Mr. Arlen Specter: The basis for the motion at that time Mr. Justice Harlan was that the prosecuting attorney Mr. Rook had reason to know that the witness Mr. Rawls would not taken stand and therefore or would plead privilege against self-incrimination and therefore it would not be before the jury.
And this matter was inquired into fully and appears in terms of Mr. Rook's reply at page 82 for the transcript and Mr. Rook made reference to three specific reasons why he believe that Mr. Rawls was going to testify.
And those three reasons were, number one, that Lieutenant Thomas of the Sheriff's office reported to me this is his testimony “that he felt sure that Mr. Rawls was going to testify.
Next, he receives statement from Mr. Ore of the probation office that Mr. Rawls was going to testify and did not want to take the fifth.
And third, that Rawls' two brothers and or mother -- I am not sure of that; I'm reading from the record here at least two of them or three of them had talked to him and advised me that although counsel advised him not to testify, he thought he wanted to testify and he was going to testify.
And Mr. Rook, on the next page says I'm talking about the information I had in my head at the time that these events occurred and it is of course not of unusual procedure for a defense counsel thinking based on information which he may have had perhaps in an earlier date of that the plea of privilege would be entered to attempt to dissuade a prosecutor from going ahead with that line of evidence.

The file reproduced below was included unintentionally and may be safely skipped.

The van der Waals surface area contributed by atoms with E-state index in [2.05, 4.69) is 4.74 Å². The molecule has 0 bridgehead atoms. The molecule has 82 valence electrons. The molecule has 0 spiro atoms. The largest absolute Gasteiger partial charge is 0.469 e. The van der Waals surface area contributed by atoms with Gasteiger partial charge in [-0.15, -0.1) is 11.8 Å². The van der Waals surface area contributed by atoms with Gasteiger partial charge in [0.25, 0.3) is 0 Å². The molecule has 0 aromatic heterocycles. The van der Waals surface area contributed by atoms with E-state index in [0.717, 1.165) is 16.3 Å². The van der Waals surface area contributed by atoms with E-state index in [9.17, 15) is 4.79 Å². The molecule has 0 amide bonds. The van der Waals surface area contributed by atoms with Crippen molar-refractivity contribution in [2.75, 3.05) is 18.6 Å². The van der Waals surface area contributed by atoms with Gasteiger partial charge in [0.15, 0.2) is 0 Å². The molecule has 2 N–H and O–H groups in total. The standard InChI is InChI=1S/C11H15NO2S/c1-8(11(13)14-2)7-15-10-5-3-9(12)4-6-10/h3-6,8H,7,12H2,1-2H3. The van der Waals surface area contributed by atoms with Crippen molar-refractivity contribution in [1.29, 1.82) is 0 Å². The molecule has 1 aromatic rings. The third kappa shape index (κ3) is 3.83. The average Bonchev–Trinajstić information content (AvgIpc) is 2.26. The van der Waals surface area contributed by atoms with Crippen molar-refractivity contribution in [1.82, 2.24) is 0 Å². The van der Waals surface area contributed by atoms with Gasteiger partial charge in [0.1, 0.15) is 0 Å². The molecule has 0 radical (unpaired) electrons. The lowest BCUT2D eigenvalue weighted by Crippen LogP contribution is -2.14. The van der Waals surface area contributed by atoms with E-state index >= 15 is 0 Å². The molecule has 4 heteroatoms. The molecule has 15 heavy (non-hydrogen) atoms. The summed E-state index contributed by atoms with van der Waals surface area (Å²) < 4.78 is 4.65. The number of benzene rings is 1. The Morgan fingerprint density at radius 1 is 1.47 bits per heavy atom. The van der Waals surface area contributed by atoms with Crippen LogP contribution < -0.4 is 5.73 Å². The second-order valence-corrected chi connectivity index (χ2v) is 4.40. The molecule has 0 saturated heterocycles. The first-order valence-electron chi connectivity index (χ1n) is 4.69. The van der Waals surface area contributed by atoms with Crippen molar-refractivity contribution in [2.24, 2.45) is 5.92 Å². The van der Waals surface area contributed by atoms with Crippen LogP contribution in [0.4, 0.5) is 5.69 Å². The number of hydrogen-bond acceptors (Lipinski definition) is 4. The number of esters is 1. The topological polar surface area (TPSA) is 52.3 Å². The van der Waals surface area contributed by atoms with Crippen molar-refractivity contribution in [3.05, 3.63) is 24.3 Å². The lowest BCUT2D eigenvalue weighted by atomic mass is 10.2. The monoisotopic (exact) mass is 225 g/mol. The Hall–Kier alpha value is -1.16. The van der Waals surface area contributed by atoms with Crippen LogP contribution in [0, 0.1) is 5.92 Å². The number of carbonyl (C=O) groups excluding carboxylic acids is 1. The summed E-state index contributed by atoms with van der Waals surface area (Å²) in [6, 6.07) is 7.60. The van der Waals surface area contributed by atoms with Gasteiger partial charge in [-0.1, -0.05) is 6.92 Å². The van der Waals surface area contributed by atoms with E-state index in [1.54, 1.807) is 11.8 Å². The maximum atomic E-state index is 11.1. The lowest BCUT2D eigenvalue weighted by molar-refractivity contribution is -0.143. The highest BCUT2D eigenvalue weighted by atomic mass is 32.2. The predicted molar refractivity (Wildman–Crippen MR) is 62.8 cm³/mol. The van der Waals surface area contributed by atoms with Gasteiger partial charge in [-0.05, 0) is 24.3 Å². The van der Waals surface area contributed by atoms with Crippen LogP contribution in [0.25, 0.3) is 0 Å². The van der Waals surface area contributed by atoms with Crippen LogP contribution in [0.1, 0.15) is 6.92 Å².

Justice John M. Harlan: It took place right after the opening statement.
Mr. Arlen Specter: These references Mr. Justice Harlan took place immediately after Mr. Rawls was placed on the stand so that there was a detailing in terms of what Mr. Rook which I would think the more germane time when he actually put him on the stand and that is what he had as he put it in his head at that time.
I think that if the petitioner's point is adopted on this line that there would be a very substantial undercutting of the prosecutor's right to make an opening speech and I think this case illustrates it very well because there were objections made to three points; two of them actually during the course of the speech and the third one afterwards.
On three of the essential points of evidence which the prosecutor was going to put forward; first, the defendant's statement itself, secondly, the expected testimony of a co-defendant and third, an outline of the evidence which have been subject to search and seizure.
Now, anyone of these points might have been rendered inadmissible although the search and seizure point had been cleared for a pretrial motion.
But if we would to take the position of defense counsel at the trial that a prosecutor could not go into these items.
It is claimed from this case that the major substance of what the prosecutor was going to talk about to the jury would be stricken from the scope of his opening speech.
And I think that the right in the prosecutor to make the opening outline is a very crucial one when the prosecution has the burden of proof when the facts very frequently or disjointed when there has to be some outline to be followed to give the jury some thread as to what is coming and how they fit into the overall picture disconnected bits of evidence.